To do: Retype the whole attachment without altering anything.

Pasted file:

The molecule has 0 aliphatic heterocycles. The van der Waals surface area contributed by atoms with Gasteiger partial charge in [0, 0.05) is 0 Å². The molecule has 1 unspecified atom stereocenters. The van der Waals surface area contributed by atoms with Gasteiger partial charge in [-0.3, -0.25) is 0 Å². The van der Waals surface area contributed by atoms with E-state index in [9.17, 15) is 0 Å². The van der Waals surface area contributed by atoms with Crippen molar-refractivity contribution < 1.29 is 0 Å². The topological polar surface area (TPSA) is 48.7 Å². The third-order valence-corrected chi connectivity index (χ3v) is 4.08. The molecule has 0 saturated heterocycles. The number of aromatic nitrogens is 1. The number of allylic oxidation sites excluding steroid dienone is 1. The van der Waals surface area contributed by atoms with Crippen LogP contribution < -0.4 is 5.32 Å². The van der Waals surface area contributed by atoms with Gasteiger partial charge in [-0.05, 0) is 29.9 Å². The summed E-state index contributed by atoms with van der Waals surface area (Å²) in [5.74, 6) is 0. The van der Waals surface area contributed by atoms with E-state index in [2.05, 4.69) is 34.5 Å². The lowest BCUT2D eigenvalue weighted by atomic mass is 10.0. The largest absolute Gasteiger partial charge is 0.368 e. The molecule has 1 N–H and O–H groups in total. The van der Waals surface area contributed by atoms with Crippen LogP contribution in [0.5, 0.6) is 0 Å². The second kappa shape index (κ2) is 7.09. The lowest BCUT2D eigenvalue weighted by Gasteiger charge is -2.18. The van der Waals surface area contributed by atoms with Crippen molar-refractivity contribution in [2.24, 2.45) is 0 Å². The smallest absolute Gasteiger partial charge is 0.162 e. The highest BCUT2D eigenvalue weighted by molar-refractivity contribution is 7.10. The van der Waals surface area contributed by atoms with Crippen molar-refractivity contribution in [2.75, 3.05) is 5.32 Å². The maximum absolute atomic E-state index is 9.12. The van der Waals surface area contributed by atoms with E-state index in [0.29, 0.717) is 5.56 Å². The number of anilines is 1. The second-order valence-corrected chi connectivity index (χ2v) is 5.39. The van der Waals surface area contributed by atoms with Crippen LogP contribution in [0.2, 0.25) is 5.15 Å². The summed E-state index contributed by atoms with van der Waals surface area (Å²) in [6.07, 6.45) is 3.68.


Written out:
The molecule has 0 aliphatic heterocycles. The van der Waals surface area contributed by atoms with Gasteiger partial charge in [0, 0.05) is 0 Å². The molecule has 1 unspecified atom stereocenters. The van der Waals surface area contributed by atoms with Gasteiger partial charge in [-0.3, -0.25) is 0 Å². The van der Waals surface area contributed by atoms with E-state index in [9.17, 15) is 0 Å². The van der Waals surface area contributed by atoms with Crippen molar-refractivity contribution < 1.29 is 0 Å². The topological polar surface area (TPSA) is 48.7 Å². The third-order valence-corrected chi connectivity index (χ3v) is 4.08. The molecule has 0 saturated heterocycles. The number of aromatic nitrogens is 1. The number of allylic oxidation sites excluding steroid dienone is 1. The van der Waals surface area contributed by atoms with Crippen LogP contribution < -0.4 is 5.32 Å². The van der Waals surface area contributed by atoms with Gasteiger partial charge in [-0.05, 0) is 29.9 Å². The summed E-state index contributed by atoms with van der Waals surface area (Å²) in [5.74, 6) is 0. The van der Waals surface area contributed by atoms with E-state index in [2.05, 4.69) is 34.5 Å². The lowest BCUT2D eigenvalue weighted by atomic mass is 10.0. The largest absolute Gasteiger partial charge is 0.368 e. The molecule has 1 N–H and O–H groups in total. The van der Waals surface area contributed by atoms with Crippen LogP contribution in [0.5, 0.6) is 0 Å². The second kappa shape index (κ2) is 7.09. The lowest BCUT2D eigenvalue weighted by Gasteiger charge is -2.18. The van der Waals surface area contributed by atoms with Crippen molar-refractivity contribution in [2.24, 2.45) is 0 Å². The smallest absolute Gasteiger partial charge is 0.162 e. The highest BCUT2D eigenvalue weighted by molar-refractivity contribution is 7.10. The van der Waals surface area contributed by atoms with Crippen molar-refractivity contribution in [2.75, 3.05) is 5.32 Å². The maximum absolute atomic E-state index is 9.12. The van der Waals surface area contributed by atoms with E-state index in [0.29, 0.717) is 5.56 Å². The number of anilines is 1. The second-order valence-corrected chi connectivity index (χ2v) is 5.39. The van der Waals surface area contributed by atoms with Crippen LogP contribution in [0.2, 0.25) is 5.15 Å². The summed E-state index contributed by atoms with van der Waals surface area (Å²) in [6.07, 6.45) is 3.68.